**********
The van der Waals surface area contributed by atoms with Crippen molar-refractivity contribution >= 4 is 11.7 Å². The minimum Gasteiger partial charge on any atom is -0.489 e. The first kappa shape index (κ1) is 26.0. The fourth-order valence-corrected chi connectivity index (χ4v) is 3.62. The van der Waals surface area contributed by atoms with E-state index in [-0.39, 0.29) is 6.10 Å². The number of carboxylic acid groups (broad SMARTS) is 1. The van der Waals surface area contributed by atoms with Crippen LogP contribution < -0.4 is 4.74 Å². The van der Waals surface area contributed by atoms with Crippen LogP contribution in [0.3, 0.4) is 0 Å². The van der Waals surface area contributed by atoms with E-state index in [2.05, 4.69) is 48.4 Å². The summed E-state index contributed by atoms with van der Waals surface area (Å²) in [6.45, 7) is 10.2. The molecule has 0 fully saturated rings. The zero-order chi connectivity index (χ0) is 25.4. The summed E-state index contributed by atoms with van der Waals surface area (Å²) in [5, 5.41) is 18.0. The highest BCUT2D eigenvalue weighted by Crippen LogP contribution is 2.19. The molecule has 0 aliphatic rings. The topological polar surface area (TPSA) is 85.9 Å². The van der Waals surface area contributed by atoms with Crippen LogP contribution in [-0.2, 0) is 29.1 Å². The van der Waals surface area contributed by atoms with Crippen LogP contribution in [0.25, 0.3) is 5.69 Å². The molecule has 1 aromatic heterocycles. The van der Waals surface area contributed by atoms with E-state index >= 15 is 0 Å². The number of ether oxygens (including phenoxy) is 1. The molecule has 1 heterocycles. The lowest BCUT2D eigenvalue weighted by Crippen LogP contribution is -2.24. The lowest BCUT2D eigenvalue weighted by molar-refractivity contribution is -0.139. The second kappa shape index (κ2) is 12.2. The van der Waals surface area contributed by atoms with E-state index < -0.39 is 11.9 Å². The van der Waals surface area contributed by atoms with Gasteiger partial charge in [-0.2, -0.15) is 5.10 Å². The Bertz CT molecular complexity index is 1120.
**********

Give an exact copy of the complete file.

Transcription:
The van der Waals surface area contributed by atoms with Crippen molar-refractivity contribution >= 4 is 11.7 Å². The minimum Gasteiger partial charge on any atom is -0.489 e. The first kappa shape index (κ1) is 26.0. The fourth-order valence-corrected chi connectivity index (χ4v) is 3.62. The van der Waals surface area contributed by atoms with E-state index in [-0.39, 0.29) is 6.10 Å². The number of carboxylic acid groups (broad SMARTS) is 1. The van der Waals surface area contributed by atoms with Crippen LogP contribution < -0.4 is 4.74 Å². The van der Waals surface area contributed by atoms with Crippen LogP contribution in [0.3, 0.4) is 0 Å². The van der Waals surface area contributed by atoms with E-state index in [2.05, 4.69) is 48.4 Å². The summed E-state index contributed by atoms with van der Waals surface area (Å²) in [6.45, 7) is 10.2. The molecule has 0 fully saturated rings. The zero-order chi connectivity index (χ0) is 25.4. The summed E-state index contributed by atoms with van der Waals surface area (Å²) in [5, 5.41) is 18.0. The highest BCUT2D eigenvalue weighted by Crippen LogP contribution is 2.19. The molecule has 0 aliphatic rings. The topological polar surface area (TPSA) is 85.9 Å². The van der Waals surface area contributed by atoms with Crippen LogP contribution in [-0.2, 0) is 29.1 Å². The van der Waals surface area contributed by atoms with Crippen LogP contribution in [0.25, 0.3) is 5.69 Å². The molecule has 1 aromatic heterocycles. The van der Waals surface area contributed by atoms with E-state index >= 15 is 0 Å². The number of ether oxygens (including phenoxy) is 1. The molecule has 1 heterocycles. The lowest BCUT2D eigenvalue weighted by Crippen LogP contribution is -2.24. The lowest BCUT2D eigenvalue weighted by molar-refractivity contribution is -0.139. The second kappa shape index (κ2) is 12.2. The van der Waals surface area contributed by atoms with E-state index < -0.39 is 11.9 Å². The van der Waals surface area contributed by atoms with Gasteiger partial charge in [-0.2, -0.15) is 5.10 Å². The Bertz CT molecular complexity index is 1120.